Why Daryl Morey is the reason the Rockets are awful

N.B. Lindberg
Orlando Magic v Houston Rockets
Orlando Magic v Houston Rockets / Tim Warner/GettyImages
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Why the Russell Westbrook trade was the beginning of the end

The most consequential decision Morey made to the Rockets of 2023 was the acquisition of Russell Westbrook. It’s unclear who was the driving force behind the decision to move off of Chris Paul and onto Westbrook, but it was obviously a disastrous trade in retrospect and pretty obviously a disastrous trade at the moment. 

(As a quick aside, I write for Space City Scoop because of that trade. I submitted an article titled “Houston we have a problem: How the Russell Westbrook trade was a disaster from the start,” and they thought I was a Rockets fan. I am not. I am a Wizards fan.)

Going from Paul to Westbrook never made any sense. While Paul was older, all the advanced metrics believed he was still better than Westbrook, and his basketball fit next to Harden made far more sense than Westbrook. Harden had perfected the heliocentric spread pick-and-roll attack, and Paul was an elite second option next to him as a creator and floor spacer. Westbrook, unlike Paul, couldn’t space the floor and, to this day, remains at his best when he is an offense’s primary engine.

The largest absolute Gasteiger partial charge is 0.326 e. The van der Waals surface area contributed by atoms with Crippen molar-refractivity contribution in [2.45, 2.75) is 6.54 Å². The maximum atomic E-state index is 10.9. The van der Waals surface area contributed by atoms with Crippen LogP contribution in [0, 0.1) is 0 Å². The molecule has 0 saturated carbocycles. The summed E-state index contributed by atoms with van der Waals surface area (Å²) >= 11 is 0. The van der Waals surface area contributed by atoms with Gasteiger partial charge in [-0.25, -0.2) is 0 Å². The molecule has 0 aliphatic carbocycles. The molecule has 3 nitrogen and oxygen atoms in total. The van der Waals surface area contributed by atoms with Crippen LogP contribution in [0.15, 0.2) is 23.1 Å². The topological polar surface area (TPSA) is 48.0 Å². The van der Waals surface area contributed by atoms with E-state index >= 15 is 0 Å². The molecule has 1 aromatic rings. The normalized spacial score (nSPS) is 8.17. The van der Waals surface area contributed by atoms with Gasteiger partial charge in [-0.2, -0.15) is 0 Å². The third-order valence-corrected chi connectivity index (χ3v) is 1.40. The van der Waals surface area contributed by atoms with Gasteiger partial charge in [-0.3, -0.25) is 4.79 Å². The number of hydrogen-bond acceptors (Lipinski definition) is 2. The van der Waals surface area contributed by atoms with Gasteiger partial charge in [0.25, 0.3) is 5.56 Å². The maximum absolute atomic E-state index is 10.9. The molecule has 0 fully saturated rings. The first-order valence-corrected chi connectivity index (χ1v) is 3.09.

Taking a step back to reload is fine, but the Rockets also sent the Oklahoma City Thunder three first-round picks and a swap in the deal. The Westbrook trade, in terms of outgoing assets, needed to be a massive upgrade to make sense but was instead a step back. Another general manager would have seen the writing on the wall and blown up the roster to start from scratch, but Morey isn’t wired that way. Instead, he went all in to try and maximize the roster. 

Westbrook’s inability to shoot made playing with a traditional rim-running center a problem. The areas where Westbrook and Harden needed space were now clogged, as either Clint Capela or Westbrook’s man could sag off and protect the paint. NBA offenses can survive without five shooters, but having two non-shooters and P.J. Tucker as a corner-three specialist meant the Rockets’ spacing, once a strength, was now a weakness.